The Forum Guide to State Education Agency Support for Local Education Agencies in Civil Rights Data Reporting presents a variety of effective methods through which state education agencies (SEAs) can support their local education agencies (LEAs) in reporting civil rights data to the U.S. Department of Education’s Office for Civil Rights. In addition, the guide provides several detailed case studies from states that currently support their LEA reporting.
|Using Education Indicators: A Forum Guide for State and Local Education Agencies
This guide was developed to provide timely and useful information on education indicators, how their collection and use have changed over time, and how agencies use them strategically. Since the publication of the 2005 document Forum Guide to Education Indicators (https://nces.ed.gov/forum/pub_2005802.asp), many advancements in education have impacted indicators, including changes to data systems (such as improved longitudinal data systems), federal data collections and accountability systems, legislation, mandatory public reporting, privacy protections, and data security. This new guide highlights best practices for using indicators, adjustments over time to the collection and use of indicators, shifts in types of relevant indicators, and what possibilities local and state education agencies see for the effective use of indicators in the future.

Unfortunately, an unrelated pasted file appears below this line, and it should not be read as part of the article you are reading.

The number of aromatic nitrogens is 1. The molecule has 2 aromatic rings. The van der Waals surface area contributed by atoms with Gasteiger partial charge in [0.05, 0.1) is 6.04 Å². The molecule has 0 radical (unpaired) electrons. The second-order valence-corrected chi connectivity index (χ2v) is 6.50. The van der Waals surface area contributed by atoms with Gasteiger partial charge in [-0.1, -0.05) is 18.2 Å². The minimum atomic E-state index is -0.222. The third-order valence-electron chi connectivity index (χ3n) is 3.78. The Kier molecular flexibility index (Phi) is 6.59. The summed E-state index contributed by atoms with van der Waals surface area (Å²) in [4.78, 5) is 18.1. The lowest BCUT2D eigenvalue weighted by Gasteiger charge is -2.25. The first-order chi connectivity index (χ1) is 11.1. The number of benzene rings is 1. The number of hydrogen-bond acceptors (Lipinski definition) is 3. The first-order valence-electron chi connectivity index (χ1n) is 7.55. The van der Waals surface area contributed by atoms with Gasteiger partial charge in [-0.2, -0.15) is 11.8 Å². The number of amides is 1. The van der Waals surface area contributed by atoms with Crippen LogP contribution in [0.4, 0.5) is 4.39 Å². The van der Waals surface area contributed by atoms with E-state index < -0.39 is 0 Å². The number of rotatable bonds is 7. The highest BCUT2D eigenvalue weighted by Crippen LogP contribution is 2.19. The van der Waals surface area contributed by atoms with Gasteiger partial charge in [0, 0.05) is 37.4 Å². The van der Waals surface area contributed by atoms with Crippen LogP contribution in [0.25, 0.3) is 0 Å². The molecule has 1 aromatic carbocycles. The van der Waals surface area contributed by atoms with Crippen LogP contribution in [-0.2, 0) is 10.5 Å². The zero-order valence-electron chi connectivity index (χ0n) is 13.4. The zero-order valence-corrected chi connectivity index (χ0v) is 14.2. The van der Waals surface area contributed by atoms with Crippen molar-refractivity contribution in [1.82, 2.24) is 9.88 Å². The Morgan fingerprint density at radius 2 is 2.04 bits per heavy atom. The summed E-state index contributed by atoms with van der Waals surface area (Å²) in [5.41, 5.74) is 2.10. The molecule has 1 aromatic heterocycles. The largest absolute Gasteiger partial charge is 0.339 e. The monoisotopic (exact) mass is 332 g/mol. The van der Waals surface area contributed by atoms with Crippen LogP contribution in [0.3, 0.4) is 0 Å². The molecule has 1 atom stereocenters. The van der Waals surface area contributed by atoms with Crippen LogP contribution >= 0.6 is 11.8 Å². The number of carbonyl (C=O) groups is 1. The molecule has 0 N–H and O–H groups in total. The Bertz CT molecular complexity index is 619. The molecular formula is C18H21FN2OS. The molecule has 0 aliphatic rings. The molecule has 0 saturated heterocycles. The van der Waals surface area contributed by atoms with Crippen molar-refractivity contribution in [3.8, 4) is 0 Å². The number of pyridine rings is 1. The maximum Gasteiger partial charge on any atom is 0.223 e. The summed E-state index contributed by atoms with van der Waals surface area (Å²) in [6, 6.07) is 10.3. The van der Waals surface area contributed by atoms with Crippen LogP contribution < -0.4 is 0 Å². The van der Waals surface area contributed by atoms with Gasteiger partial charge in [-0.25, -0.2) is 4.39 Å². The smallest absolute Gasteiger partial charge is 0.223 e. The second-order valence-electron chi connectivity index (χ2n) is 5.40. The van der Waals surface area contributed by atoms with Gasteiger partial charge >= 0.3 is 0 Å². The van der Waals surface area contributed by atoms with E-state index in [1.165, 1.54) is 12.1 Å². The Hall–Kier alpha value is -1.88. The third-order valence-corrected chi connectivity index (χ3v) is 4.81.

|U.S. Technical Report and User Guide for the 2019 Trends in International Mathematics and Science Study (TIMSS)
The U.S. TIMSS 2019 Technical Report and User’s Guide provides an overview of the design and implementation of TIMSS 2019 in the United States and includes guidance for researchers using the U.S. datasets.
This information is meant to supplement the IEA’s TIMSS 2019 Technical Report and TIMSS 2019 User Guide by describing those aspects of TIMSS 2019 that are unique to the United States including information on merging the U.S. public- and restricted-use student, teacher, and school data files with the U.S. data files in the international database.
|Sharing Study Data: A Guide for Education Researchers